Executive Privilege: Single Payer and Care…What the Doctor Has Ordered…
UPDATED 5/16/14 2:40PM: To reflect a correction that he grew up in Connecticut, not, as a previously posted, in Pennsylvania and to correct the acronym for the Centers for Medicare & Medicaid. It is CMS, not CMMS.
Executive Privilege is a series on the 2014 race for Governor and other Constitutional offices in Massachusetts.
BOSTON—Speaking to a crowd that filled most of a mid-sized lecture hall at Boston University’s Medical School, Dr. Don Berwick extolled the virtues of single payer health insurance in Massachusetts. The audience had its share of Berwick’s supporters, but also many liberal activists who prefer a Medicare-esque payment system for all Massachusetts residents.
The candidate closed, as he often does, with the story of “Isaiah,” a black teenager whose leukemia Berwick helped treat. Despite low odds of survival given his young patient’s socioeconomic background, with the help of doctors, including Berwick, Isaiah kicked the disease. Growing somber, Berwick delivered the next piece of the story: ten years later Isaiah was gunned down in the streets.
Isaiah “had two diseases,” Berwick summed up, “leukemia and he had social injustice.”
One of five Democrats vying to be the party’s gubernatorial candidate, Berwick served as President Barack Obama’s head of the Centers for Medicare and Medicaid Services, one the largest federal largest agencies. With Deval Patrick declining reelection, the contest features Attorney General Martha Coakley and Treasurer Steve Grossman, on whom much attention has focused. Others like Berwick, Juliette Kayyem and Joe Avellone, hope to play a dark horse role as Patrick did in 2006.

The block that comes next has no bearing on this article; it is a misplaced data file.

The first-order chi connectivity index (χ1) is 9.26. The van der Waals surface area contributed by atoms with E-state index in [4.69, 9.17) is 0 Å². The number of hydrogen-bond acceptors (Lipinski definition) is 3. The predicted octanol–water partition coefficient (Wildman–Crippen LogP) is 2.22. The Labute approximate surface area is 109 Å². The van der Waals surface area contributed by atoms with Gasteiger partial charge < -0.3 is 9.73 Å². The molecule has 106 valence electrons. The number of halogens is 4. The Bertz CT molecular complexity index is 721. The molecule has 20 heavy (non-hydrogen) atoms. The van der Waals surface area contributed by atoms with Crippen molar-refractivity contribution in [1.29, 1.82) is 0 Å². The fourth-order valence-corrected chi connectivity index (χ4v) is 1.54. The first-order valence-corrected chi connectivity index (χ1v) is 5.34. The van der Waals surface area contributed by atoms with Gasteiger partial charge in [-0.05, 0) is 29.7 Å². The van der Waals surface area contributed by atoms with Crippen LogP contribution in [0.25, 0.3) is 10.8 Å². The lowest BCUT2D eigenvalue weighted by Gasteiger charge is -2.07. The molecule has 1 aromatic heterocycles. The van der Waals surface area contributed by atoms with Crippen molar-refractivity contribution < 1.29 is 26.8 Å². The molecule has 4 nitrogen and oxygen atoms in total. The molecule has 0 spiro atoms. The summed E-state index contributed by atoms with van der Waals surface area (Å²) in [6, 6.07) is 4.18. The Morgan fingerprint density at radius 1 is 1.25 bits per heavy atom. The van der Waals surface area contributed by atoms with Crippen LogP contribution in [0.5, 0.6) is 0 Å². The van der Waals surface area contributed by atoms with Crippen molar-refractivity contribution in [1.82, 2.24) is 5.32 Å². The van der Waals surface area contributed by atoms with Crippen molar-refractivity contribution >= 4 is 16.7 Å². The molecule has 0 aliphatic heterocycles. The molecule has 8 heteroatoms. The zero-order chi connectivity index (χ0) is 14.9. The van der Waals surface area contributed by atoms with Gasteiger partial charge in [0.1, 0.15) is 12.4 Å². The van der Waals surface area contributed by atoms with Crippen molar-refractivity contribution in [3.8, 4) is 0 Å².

As a result, Berwick has sometimes been lumped into that second-tier status by media outlets. Yet Berwick has made a push for the party’s left with an ambitious agenda. He wants to end homelessness and childhood poverty, supports repeal of casinos and has grand environmental and gun control plans. “He’s not a progressive, he’s a humanitarian,” one Western Mass supporter said.
In her endorsement, Chang-Diaz, a co-chair of Berwick’s campaign, said Berwick “is field tested” after managing Medicare/Medicaid’s $800 billion budget. “His passion, vision, and willingness to stand up for what is right will make a difference in people’s lives,” she said. Eldridge cited Berwick’s “strong commitment to social justice, equality, and strong communities.”
Supporters highlight his management experience. Joseph McCannon, who has worked with Berwick at the Institute for Healthcare Improvements, CMS and, for the past month, the campaign, praised his leadership of organizations undergoing seismic change. “In the midst of introducing this new law [healthcare reform], he was also leading the entire staff at CMS” of over 5500, McCannon said.